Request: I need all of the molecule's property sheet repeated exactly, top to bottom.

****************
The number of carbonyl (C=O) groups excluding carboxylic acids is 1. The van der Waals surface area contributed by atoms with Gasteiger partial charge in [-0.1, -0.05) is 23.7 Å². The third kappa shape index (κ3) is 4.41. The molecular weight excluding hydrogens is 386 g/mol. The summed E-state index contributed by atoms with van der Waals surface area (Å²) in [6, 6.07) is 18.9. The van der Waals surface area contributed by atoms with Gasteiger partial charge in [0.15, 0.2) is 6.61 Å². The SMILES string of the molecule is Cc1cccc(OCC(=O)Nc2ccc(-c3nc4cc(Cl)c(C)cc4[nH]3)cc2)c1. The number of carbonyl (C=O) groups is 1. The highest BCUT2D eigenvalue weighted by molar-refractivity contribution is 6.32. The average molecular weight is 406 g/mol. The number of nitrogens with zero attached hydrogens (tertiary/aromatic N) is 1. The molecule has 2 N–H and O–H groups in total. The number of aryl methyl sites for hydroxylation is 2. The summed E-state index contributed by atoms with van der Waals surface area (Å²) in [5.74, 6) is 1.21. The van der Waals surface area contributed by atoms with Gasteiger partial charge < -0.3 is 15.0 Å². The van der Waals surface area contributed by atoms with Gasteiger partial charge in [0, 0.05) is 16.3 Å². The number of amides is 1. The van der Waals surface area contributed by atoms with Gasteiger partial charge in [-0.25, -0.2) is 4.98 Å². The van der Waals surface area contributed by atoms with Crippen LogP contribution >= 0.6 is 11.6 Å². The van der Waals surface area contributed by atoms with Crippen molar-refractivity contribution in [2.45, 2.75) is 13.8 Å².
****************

The number of carbonyl (C=O) groups excluding carboxylic acids is 1. The van der Waals surface area contributed by atoms with Gasteiger partial charge in [-0.1, -0.05) is 23.7 Å². The third kappa shape index (κ3) is 4.41. The molecular weight excluding hydrogens is 386 g/mol. The summed E-state index contributed by atoms with van der Waals surface area (Å²) in [6, 6.07) is 18.9. The van der Waals surface area contributed by atoms with Gasteiger partial charge in [0.15, 0.2) is 6.61 Å². The SMILES string of the molecule is Cc1cccc(OCC(=O)Nc2ccc(-c3nc4cc(Cl)c(C)cc4[nH]3)cc2)c1. The number of carbonyl (C=O) groups is 1. The highest BCUT2D eigenvalue weighted by molar-refractivity contribution is 6.32. The average molecular weight is 406 g/mol. The number of nitrogens with zero attached hydrogens (tertiary/aromatic N) is 1. The molecule has 2 N–H and O–H groups in total. The number of aryl methyl sites for hydroxylation is 2. The summed E-state index contributed by atoms with van der Waals surface area (Å²) in [5.74, 6) is 1.21. The van der Waals surface area contributed by atoms with Gasteiger partial charge < -0.3 is 15.0 Å². The van der Waals surface area contributed by atoms with Gasteiger partial charge in [0, 0.05) is 16.3 Å². The number of amides is 1. The van der Waals surface area contributed by atoms with Gasteiger partial charge in [-0.25, -0.2) is 4.98 Å². The van der Waals surface area contributed by atoms with Crippen LogP contribution >= 0.6 is 11.6 Å². The van der Waals surface area contributed by atoms with Crippen molar-refractivity contribution in [2.45, 2.75) is 13.8 Å².